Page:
This is one of my favorite records I've heard lately, with some of the most interesting production and arrangements. It reminds me of some of the best work of Mitchell Froom [Tape Op #10] and Valgeir Sigurðsson [#85]. Singer/songwriter Simone White's first three records were made in a traditional studio setting and recorded and mixed in a relatively short time frame. For Silver Silver, Simone decided to work with Samuel Bing and Julian Wass from the group Fol Chen. They initially set aside a month to work on the record in their home studios and at Simone's house, but the record eventually took a year to finish, with the three of them taking time off for tours and such in between spurts of working on the album. Silver Silver has the sound of an album where nothing was rushed and there was plenty of time for pauses and consideration, and time to reflect upon and revisit the tracks. White is very happy with how the album turned out: "This is the first time I've felt that way. It was a very organic, growing process and was really exciting for me. I didn't want to make another country-folky record." While Simone mainly writes on guitar, Samuel urged her to create in the studio, which initially had her apprehensive. "We just started making sounds, but it scared me as well." In pushing White a bit outside of her comfort zone, they made a really beautiful album. "Big Dreams and the Headlines" ends with a big "ahh" vocal section and the track really soars to a new musical place. Simone recalled that, "Samuel is a big Prince fan. He had me listening to a lot of Prince and Mariah Carey, trying to draw something out of me, and pushing my boundaries. I'm not sure I completely got there, but that's where the end of 'Big Dreams' came from." Songs on Silver Silver have lots of unexpected musical detours, like the bridge on the title track, featuring Andrew Bird on violin and harmony vocals. While the track was done via long distance collaboration, Bird and White play a beautiful counterpoint on violin and xylophone that grows out of the bridge into its own musical section of the song. The first track on the album, "Flowers in May," signals right off the bat that the record is bit different, with it's extended Eno-esque ambient end section. On "In the Water Where the City Ends," synth sequences mesh with pianos and ambient washes. The percussion on the album is unique; organic yet never sounding like a standard kick-snare-hat drum set. "Samuel and Julian play the parts one at a time into the computer and then chop it all up," comments Simone. "It's all real sounds but processed into the computer. They have endless creativity in finding sounds." On the track "Bonnie Brae" Simone reveals, "That's the sound of the bells from an old ice cream truck that's near my house every afternoon. When I first moved here it took me ages to figure out what it was; this flutey sound seeping up from the street didn't make any sense. When I did find it, we recorded it and then manipulated it - stretched in time three ways. It's like three views of the same moment. 'Bonnie Brae' is the name of the street the truck was on."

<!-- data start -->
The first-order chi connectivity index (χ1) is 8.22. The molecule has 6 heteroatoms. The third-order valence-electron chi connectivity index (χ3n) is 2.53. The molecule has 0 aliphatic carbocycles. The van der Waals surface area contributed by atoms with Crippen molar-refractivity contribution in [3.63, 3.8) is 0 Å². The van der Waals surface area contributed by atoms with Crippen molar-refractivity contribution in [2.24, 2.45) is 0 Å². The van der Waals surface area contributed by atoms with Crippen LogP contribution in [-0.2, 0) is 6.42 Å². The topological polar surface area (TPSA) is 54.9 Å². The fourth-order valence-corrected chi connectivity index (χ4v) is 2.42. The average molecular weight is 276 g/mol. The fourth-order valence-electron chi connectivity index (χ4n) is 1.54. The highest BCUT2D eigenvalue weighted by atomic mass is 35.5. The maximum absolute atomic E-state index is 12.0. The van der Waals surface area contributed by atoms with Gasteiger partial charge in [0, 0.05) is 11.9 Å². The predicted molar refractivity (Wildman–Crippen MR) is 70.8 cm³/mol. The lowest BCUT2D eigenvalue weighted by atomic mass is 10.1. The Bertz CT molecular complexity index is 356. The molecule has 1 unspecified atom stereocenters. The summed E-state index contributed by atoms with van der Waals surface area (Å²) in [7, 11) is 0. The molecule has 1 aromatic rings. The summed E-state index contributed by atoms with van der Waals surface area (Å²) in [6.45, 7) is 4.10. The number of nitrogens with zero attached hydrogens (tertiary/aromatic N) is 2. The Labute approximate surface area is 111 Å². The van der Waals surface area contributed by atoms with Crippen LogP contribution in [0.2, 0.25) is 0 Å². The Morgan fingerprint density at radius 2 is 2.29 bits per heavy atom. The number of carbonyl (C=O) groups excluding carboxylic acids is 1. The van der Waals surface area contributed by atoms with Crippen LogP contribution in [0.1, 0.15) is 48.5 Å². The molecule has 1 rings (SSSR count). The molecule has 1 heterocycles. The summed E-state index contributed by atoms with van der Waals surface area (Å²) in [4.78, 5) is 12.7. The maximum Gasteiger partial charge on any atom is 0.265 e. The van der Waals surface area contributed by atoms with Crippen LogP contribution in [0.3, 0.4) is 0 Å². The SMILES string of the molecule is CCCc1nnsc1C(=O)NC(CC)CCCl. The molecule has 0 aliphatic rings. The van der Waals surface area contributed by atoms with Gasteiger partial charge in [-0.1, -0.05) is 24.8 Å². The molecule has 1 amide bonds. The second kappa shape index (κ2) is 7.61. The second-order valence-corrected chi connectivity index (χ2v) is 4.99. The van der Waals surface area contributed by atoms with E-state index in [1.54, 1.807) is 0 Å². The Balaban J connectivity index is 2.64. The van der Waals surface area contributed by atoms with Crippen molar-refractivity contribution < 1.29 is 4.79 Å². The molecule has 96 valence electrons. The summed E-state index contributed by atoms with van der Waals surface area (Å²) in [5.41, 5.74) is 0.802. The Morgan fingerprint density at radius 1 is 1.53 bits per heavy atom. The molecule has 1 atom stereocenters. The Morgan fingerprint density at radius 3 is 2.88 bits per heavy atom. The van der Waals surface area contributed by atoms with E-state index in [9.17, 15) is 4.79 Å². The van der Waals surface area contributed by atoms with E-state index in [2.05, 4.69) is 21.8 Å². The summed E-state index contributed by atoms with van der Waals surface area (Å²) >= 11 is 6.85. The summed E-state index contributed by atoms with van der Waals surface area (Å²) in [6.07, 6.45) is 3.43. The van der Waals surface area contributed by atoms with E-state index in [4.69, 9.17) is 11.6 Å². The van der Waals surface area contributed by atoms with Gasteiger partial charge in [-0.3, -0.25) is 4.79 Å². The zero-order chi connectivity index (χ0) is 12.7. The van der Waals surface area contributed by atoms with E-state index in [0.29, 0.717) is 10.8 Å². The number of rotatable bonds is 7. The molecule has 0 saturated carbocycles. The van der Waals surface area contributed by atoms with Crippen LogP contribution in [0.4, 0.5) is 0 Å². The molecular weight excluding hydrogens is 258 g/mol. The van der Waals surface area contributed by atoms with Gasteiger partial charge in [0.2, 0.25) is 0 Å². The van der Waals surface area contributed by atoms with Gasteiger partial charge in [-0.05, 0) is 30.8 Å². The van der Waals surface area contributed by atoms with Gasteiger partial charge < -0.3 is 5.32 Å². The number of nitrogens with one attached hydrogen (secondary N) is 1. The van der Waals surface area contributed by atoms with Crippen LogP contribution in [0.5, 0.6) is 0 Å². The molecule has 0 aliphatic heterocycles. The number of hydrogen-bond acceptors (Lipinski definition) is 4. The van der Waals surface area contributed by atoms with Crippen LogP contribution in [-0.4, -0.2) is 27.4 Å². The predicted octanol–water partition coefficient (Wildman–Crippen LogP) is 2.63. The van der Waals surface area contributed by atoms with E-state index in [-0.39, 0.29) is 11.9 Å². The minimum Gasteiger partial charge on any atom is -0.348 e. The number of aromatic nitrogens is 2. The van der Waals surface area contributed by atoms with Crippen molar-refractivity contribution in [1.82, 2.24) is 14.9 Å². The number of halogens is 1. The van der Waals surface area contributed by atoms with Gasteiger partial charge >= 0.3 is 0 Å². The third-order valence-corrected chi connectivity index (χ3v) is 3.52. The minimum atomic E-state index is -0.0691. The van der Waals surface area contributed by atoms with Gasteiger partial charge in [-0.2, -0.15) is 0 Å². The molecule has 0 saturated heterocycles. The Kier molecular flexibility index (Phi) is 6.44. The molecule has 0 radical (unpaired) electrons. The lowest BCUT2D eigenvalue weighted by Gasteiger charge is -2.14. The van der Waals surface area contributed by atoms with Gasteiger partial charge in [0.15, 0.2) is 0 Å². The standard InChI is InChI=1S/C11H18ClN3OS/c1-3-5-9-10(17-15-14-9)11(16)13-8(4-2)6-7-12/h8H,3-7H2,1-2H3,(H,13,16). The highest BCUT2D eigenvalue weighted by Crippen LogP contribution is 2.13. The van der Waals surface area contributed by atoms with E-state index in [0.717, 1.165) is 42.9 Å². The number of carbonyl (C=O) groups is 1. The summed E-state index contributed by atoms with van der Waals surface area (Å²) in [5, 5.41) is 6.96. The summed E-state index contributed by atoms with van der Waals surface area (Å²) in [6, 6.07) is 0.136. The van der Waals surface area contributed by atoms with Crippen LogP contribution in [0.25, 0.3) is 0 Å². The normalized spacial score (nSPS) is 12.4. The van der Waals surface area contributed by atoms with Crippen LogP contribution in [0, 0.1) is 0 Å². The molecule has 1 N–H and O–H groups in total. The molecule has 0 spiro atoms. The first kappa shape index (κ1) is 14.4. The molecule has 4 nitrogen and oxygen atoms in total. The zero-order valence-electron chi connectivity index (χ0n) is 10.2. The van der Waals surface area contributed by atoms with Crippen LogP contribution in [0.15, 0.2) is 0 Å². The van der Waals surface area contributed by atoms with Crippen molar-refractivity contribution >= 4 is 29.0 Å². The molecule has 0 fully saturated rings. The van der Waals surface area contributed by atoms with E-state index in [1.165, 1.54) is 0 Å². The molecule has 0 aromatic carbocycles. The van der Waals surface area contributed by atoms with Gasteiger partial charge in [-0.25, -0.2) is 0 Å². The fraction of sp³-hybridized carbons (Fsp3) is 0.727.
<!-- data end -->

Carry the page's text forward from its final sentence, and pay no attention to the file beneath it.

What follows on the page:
The vocal sound is also not what you'd expect from a singer/songwriter record, but is quite dry and up front. "I don't like a lot of reverb on vocals, especially while I'm singing," comments White. "I feel like I'm underwater and I can't hear what I'm doing." When I had the chance to talk to Samuel, he explained that the vocal was definitely not dry. "How do you get a wet sound but keep the vocal dry?" was his conundrum. In the end he didn't entirely remember how he came to get the varied vocal timbres on the album, "It was a random assortment of plug-ins really, the same plug-ins everyone else uses. I suppose it would be more efficient if I kept track, but once I find something I like and that works for the song, I'm so relieved that I tend to just move on." Bing tends to start songs in [Sony] Acid as he prefers the program for writing and processing sounds, although all the tracks eventually end up in Pro Tools. "I like that it's kind of cheap and sleazy to start tracks in Acid, while Pro Tools is more 'classy.'" Samuel also elaborates a bit on his process for finding sounds and building his own "samples", "When you record your own stuff and manipulate it you're pretty much guaranteed to have a sound with it's own stamp, plus some interesting accidents happen." I suspect that this commitment to sonic exploration is one of the main reasons Silver Silver sounds so fresh and unique. The track "Now the Revolution" has a really beautiful brass arrangement, but when I asked Simone about it she said there were no horn players on the album. "I think that might have been something Samuel had already recorded," she said. "Oh yeah," Samuel recalled, "That was a collection of horn recordings I made a few years ago. I just recorded a bunch of notes and saved them. I don't even know what chord I'm looking for, I just use my ear and pitch them up and down in Acid until I find things I like." The results of his hybrid method is certainly a great argument against analog and performance purists, and a perfect example as to how computers can help make great recordings as opposed to sterile tuned and time-corrected recordings.

When it came time to mix, Samuel and Julian took the tracks to Dan Long [ex-Headgear Recording, Tape Op #65] at his HeadWest studio in Silverlake, CA, to mix through his modified Yamaha M1532 console. Besides being a bit too close to the project after a year working on it, Bing explains that, "There's a certain amount of sound engineering expertise that Julian and I don't have. We engineered the record ourselves but when it came to the mixing, we took on the role of producers more than engineers and let Dan take on the mixing job. He also really helped us achieve and finalize the vocal sound we were looking for." Part of the art of making records is to know how to collaborate and when to get other people involved, and everyone working on this project, especially Simone, Samuel, and Julian, understand that. I suspect we'll see more great things from these folks soon.

And by the way, Jeff Lipton and Maria Rice at Peerless Mastering did their usual excellent job of wrapping up this release. (, -JB

Tape Op is a bi-monthly magazine devoted to the art of record making.